Founders re-opens Detroit taproom Thursday after racial discrimination scandal
After closing late last year following fallout from a racial discrimination lawsuit, Founders Brewing Co.reopened its Detroit taproom Thursday morning.
The company boasted about its new charitable giving platform, a new general manager and a collaboration with Detroit at Work, a program that trains city residents to work in the hospitality industry. The program also works with companies to make positions more accessible for those who have criminal records.
The owners of Founders say they will donate their income from the Detroit taproom to Detroit charities for the next three years, keeping a promise they made publicly in November.
Co-founder and CEO Mike Stevens hoped Thursday's re-opening is "a big old party."
"Last fall we stated that we wouldn't be re-opening until we were really, fully 100 percent ready and we stuck to that. We've got the right leadership and management in place now," he told The Detroit News Tuesday. "We feel very confident about that."
The Cass Corridor bar and restaurant has hired general manager is Emily Faulkner, who has previously worked in management positions at TopGolf in Auburn Hills and at MGM Grand Detroit.
About an hour into opening Thursday morning the taproom was about a third full, with several seats taken at the bar and a few large tables having lunch.
A note on the menu welcomed customers back and thanked visitors for "sticking with us during our temporary closure."
Matt Sabin of White Lake was in the Detroit area and checked Google to see when exactly Founders would reopen.
"Coincidentally it happened to be today so I stopped in to have a beer," he chose a KBS Espresso Stout and took a seat at the bar. He said before the closing last fall he came to Founders "fairly often."
"I really like Founders, I enjoy the beer, the camaraderie, the staff."
Regarding the discrimination lawsuit and backlash from the closing, Sabin said he thinks the beer makers are taking a step in the right direction.
"Actions speak louder than words," he said. "I was pretty concerned early on when they seemed to kind of deny everything, but then the depositions and things came out but it seems like they're moving in the right directions."
"From this point forward it's let's get to Detroit, let's have some fun and hopefully the community comes out and supports us heavily because we're going to stay true to our word and kick that effort back into the community," said Stevens Tuesday.
He said with the Detroit at Work program, the individuals trained in the taproom will not only be able to work at Founders, but could also take their newly learned skills to other restaurants in the area, many which are often looking for skilled help.
As for the other charity partnerships, Stevens said they're still in "phase one" of those relationships and they'll continue to move forward after the taproom opens and starts making money so they can kick it back to the nonprofits.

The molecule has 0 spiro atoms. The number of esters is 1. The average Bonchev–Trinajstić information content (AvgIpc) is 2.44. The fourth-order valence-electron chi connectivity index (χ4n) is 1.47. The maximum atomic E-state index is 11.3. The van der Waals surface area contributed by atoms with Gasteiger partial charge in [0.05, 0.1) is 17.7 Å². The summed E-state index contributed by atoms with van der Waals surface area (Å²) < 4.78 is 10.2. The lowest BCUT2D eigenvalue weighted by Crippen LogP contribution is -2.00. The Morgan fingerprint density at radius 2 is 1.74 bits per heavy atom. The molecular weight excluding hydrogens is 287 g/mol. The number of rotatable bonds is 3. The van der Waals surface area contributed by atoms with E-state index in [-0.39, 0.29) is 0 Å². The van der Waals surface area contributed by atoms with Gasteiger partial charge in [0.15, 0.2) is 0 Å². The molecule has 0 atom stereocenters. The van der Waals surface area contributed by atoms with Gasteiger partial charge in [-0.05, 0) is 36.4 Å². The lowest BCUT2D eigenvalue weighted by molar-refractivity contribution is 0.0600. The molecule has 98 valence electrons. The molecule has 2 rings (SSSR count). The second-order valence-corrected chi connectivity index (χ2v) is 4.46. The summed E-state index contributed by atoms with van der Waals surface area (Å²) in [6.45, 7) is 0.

Former employee Tracy Evans filed a racial discrimination lawsuit against the craft beer giant. Details came to a head in fall of 2019, and Founders closed the Detroit taproom and hired Detroit-based Thomas Group Consulting to help with the public relations mess. The employee suit was settled and the details were not made public.
“Since Founders brought me on board last November, I’ve hit the ground running in helping them establish partnerships in Detroit," said Buzz Thomas in a press release. "It’s clear that the employees’ hearts and minds are in the right place. I have no doubt in my mind that their efforts will make a significant impact in the City of Detroit and in the brewing industry by establishing a program that will serve as the model.”
Stevens said after news of the lawsuit went beyond Michigan they did not see a dip in sales nationally. Several Detroit-area bars and retailers did take Founders' products off their shelves. Stevens says he thinks those businesses wanted to "hit the pause button" and see how Founders would react to the issues.
"There was some PR out there that required us to kind of look at things and approach the markets a little differently ... Detroit was obviously the hub of the concern," Stevens said, adding that through time Founders did a great job addressing those concerns.
"The proof is in the pudding ... we're coming out with more than enough of that proof," he said. "We're really a great company and we really want to do great things for Detroit, and we will."
Founders Brewing Co.'s Detroit taproom opens at 11 a.m. Thursday at 456 Charlotte in Detroit with new beer selections, an updated food menu and bottles of its Mothership Series and Brewed in Detroit beers available for purchase.
Call (313) 335-3440 or visit foundersbrewing.com.
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